It is generally recommended that foreign citizens owning assets in Italy draft an Italian Will. This will prevent significant difficulties that heirs might experience when transferring the ownership of Italian properties originally registered in the name of the testator. Under Italian law, all foreign Wills must be authenticated by an Italian Public Notary before going through the Italian probate process.
Although, generally speaking, Italy recognises the validity of international Wills, it is advisable for non-Italian citizens to draft an Italian Will if you own property on Italian territory (house or land). Managing documents drafted in a foreign language (and governed by different legal jurisdictions) in Italy can raise a number of difficulties. As a matter of fact, the Notary will not publish or legalise documents drafted in a foreign language unless they have been translated into Italian by a certified and qualified translator.
It is also worth bearing in mind that an Italian Will can speed up the administrative procedures to be carried out with Italian banks. Bank accounts and bank deposits of the deceased will be frozen following the account holder’s death. The procedure to unfreeze them and obtain deposited funds can be long and difficult. Heirs could be called upon to pay certain expenses from their own pockets in the meantime, for example, payment of utility bills.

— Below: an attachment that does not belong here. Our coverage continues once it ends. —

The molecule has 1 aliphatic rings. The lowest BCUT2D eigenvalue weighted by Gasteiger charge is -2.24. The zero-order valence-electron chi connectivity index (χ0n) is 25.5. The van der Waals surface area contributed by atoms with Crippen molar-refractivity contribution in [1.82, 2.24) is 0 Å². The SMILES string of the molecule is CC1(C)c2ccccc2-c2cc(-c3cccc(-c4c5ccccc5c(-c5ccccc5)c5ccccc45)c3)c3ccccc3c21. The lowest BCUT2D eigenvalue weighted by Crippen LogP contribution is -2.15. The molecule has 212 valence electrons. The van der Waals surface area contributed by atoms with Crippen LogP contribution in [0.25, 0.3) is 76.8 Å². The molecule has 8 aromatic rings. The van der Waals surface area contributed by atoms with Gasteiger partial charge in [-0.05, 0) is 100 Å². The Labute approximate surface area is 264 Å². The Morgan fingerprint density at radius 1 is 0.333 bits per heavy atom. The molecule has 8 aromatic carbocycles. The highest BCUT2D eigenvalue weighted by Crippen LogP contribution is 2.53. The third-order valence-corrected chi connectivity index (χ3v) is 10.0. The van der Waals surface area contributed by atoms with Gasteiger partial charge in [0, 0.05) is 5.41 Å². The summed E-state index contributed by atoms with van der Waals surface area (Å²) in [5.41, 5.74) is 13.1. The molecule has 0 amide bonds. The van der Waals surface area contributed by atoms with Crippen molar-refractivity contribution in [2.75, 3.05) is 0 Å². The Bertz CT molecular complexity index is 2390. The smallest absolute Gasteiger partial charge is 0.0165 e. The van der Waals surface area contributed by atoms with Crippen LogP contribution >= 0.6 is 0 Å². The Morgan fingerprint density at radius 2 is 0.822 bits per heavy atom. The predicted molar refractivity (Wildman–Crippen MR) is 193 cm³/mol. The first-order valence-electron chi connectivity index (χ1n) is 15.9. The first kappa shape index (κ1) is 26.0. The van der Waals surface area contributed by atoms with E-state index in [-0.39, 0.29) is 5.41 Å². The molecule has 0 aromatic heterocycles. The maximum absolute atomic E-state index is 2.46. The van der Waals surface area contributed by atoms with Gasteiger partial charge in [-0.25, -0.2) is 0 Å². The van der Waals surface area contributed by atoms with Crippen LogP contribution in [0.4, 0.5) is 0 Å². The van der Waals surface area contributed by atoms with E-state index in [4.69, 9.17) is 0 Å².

There are clear advantages to drafting an Italian Will. These can be summarised as follows:
- an Italian Will reduces the risk of conflict among heirs
- an Italian Will may mean a reduced tax bill for heirs
- it helps Italian authorities to better understand the decedent’s wishes regarding disposal of an estate.
It is essential to keep your Will in a safe place, for example in the hands of an independent professional who can guarantee its safe keeping, act as executor and advise beneficiaries of its existence.
A competent legal advisor can help you to draft a Will that complies with EU and Italian law. This limits the effects of Italian legal succession and ensures that Italian property is disposed of according to the testator’s wishes and without violating EU and Italian succession regulations. For example, through a Will, it is possible to dispose of one’s own assets in favour of charity entities, public associations, etc. It would, therefore be wise to seek the advice of a professional in the field.
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